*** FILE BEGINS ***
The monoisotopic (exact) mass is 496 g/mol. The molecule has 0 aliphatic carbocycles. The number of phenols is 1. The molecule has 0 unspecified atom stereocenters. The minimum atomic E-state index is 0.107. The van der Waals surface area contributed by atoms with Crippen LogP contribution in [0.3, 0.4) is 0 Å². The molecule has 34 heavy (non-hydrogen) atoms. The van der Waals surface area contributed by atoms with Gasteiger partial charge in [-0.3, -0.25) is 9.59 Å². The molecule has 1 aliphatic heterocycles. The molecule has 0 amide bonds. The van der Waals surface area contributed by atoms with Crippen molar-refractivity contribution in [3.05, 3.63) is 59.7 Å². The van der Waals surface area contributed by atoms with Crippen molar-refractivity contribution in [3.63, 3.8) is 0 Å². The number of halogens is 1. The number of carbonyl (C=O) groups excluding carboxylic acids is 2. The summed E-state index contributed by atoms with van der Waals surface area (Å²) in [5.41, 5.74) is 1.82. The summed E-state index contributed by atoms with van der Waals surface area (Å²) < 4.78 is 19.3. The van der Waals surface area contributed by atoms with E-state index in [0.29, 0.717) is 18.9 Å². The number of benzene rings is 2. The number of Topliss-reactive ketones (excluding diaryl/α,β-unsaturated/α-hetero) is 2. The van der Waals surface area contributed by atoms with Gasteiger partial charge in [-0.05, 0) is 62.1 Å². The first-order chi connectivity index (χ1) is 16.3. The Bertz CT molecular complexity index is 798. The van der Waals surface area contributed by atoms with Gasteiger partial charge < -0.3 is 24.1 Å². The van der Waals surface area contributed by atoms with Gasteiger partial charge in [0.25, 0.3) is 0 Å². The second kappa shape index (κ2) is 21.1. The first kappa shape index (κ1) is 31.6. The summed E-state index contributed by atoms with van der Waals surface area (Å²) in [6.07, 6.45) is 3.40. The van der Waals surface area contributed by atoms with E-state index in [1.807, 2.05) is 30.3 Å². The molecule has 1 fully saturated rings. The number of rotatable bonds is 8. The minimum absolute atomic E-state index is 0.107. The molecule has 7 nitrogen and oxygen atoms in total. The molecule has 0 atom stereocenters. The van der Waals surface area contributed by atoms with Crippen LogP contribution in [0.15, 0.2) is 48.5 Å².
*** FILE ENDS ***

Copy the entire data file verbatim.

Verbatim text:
The monoisotopic (exact) mass is 496 g/mol. The molecule has 0 aliphatic carbocycles. The number of phenols is 1. The molecule has 0 unspecified atom stereocenters. The minimum atomic E-state index is 0.107. The van der Waals surface area contributed by atoms with Crippen LogP contribution in [0.3, 0.4) is 0 Å². The molecule has 34 heavy (non-hydrogen) atoms. The van der Waals surface area contributed by atoms with Gasteiger partial charge in [-0.3, -0.25) is 9.59 Å². The molecule has 1 aliphatic heterocycles. The molecule has 0 amide bonds. The van der Waals surface area contributed by atoms with Crippen molar-refractivity contribution in [3.05, 3.63) is 59.7 Å². The van der Waals surface area contributed by atoms with Crippen molar-refractivity contribution in [3.63, 3.8) is 0 Å². The number of halogens is 1. The number of carbonyl (C=O) groups excluding carboxylic acids is 2. The summed E-state index contributed by atoms with van der Waals surface area (Å²) in [5.41, 5.74) is 1.82. The summed E-state index contributed by atoms with van der Waals surface area (Å²) < 4.78 is 19.3. The van der Waals surface area contributed by atoms with E-state index in [0.29, 0.717) is 18.9 Å². The number of benzene rings is 2. The number of Topliss-reactive ketones (excluding diaryl/α,β-unsaturated/α-hetero) is 2. The van der Waals surface area contributed by atoms with Gasteiger partial charge in [-0.05, 0) is 62.1 Å². The first-order chi connectivity index (χ1) is 16.3. The Bertz CT molecular complexity index is 798. The van der Waals surface area contributed by atoms with Gasteiger partial charge < -0.3 is 24.1 Å². The van der Waals surface area contributed by atoms with Gasteiger partial charge in [0.25, 0.3) is 0 Å². The second kappa shape index (κ2) is 21.1. The first kappa shape index (κ1) is 31.6. The summed E-state index contributed by atoms with van der Waals surface area (Å²) in [6.07, 6.45) is 3.40. The van der Waals surface area contributed by atoms with E-state index in [1.807, 2.05) is 30.3 Å². The molecule has 1 fully saturated rings. The number of rotatable bonds is 8. The minimum absolute atomic E-state index is 0.107. The molecule has 7 nitrogen and oxygen atoms in total. The molecule has 0 atom stereocenters. The van der Waals surface area contributed by atoms with Crippen LogP contribution in [0.15, 0.2) is 48.5 Å².